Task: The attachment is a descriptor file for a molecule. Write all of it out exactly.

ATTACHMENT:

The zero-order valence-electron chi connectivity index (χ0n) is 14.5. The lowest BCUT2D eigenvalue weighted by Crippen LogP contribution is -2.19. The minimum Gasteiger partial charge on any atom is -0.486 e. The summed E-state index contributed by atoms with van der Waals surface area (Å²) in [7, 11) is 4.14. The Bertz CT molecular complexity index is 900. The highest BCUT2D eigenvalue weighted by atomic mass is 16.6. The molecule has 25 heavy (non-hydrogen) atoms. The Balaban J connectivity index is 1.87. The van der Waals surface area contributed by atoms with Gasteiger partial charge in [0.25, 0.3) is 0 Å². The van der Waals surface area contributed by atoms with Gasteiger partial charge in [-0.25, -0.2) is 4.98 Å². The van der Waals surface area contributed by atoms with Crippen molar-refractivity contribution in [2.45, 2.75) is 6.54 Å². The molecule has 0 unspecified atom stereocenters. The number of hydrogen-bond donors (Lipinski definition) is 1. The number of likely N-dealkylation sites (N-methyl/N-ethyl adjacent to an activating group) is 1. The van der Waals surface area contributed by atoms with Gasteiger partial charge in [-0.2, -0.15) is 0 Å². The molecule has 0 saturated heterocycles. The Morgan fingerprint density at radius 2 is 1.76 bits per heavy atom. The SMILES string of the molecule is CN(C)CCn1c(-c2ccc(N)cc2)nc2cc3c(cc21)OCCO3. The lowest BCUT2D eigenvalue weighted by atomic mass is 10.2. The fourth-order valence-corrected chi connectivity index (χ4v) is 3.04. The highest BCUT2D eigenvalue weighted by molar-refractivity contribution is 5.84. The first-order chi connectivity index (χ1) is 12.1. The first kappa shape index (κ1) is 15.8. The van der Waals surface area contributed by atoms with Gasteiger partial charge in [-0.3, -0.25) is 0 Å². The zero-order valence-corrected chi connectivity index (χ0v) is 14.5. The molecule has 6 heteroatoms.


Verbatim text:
The zero-order valence-electron chi connectivity index (χ0n) is 14.5. The lowest BCUT2D eigenvalue weighted by Crippen LogP contribution is -2.19. The minimum Gasteiger partial charge on any atom is -0.486 e. The summed E-state index contributed by atoms with van der Waals surface area (Å²) in [7, 11) is 4.14. The Bertz CT molecular complexity index is 900. The highest BCUT2D eigenvalue weighted by atomic mass is 16.6. The molecule has 25 heavy (non-hydrogen) atoms. The Balaban J connectivity index is 1.87. The van der Waals surface area contributed by atoms with Gasteiger partial charge in [0.25, 0.3) is 0 Å². The van der Waals surface area contributed by atoms with Gasteiger partial charge in [-0.25, -0.2) is 4.98 Å². The van der Waals surface area contributed by atoms with Crippen molar-refractivity contribution in [2.45, 2.75) is 6.54 Å². The molecule has 0 unspecified atom stereocenters. The number of hydrogen-bond donors (Lipinski definition) is 1. The number of likely N-dealkylation sites (N-methyl/N-ethyl adjacent to an activating group) is 1. The van der Waals surface area contributed by atoms with Gasteiger partial charge in [-0.2, -0.15) is 0 Å². The molecule has 0 saturated heterocycles. The Morgan fingerprint density at radius 2 is 1.76 bits per heavy atom. The SMILES string of the molecule is CN(C)CCn1c(-c2ccc(N)cc2)nc2cc3c(cc21)OCCO3. The lowest BCUT2D eigenvalue weighted by atomic mass is 10.2. The fourth-order valence-corrected chi connectivity index (χ4v) is 3.04. The highest BCUT2D eigenvalue weighted by molar-refractivity contribution is 5.84. The first-order chi connectivity index (χ1) is 12.1. The first kappa shape index (κ1) is 15.8. The van der Waals surface area contributed by atoms with Gasteiger partial charge in [-0.3, -0.25) is 0 Å². The zero-order valence-corrected chi connectivity index (χ0v) is 14.5. The molecule has 6 heteroatoms.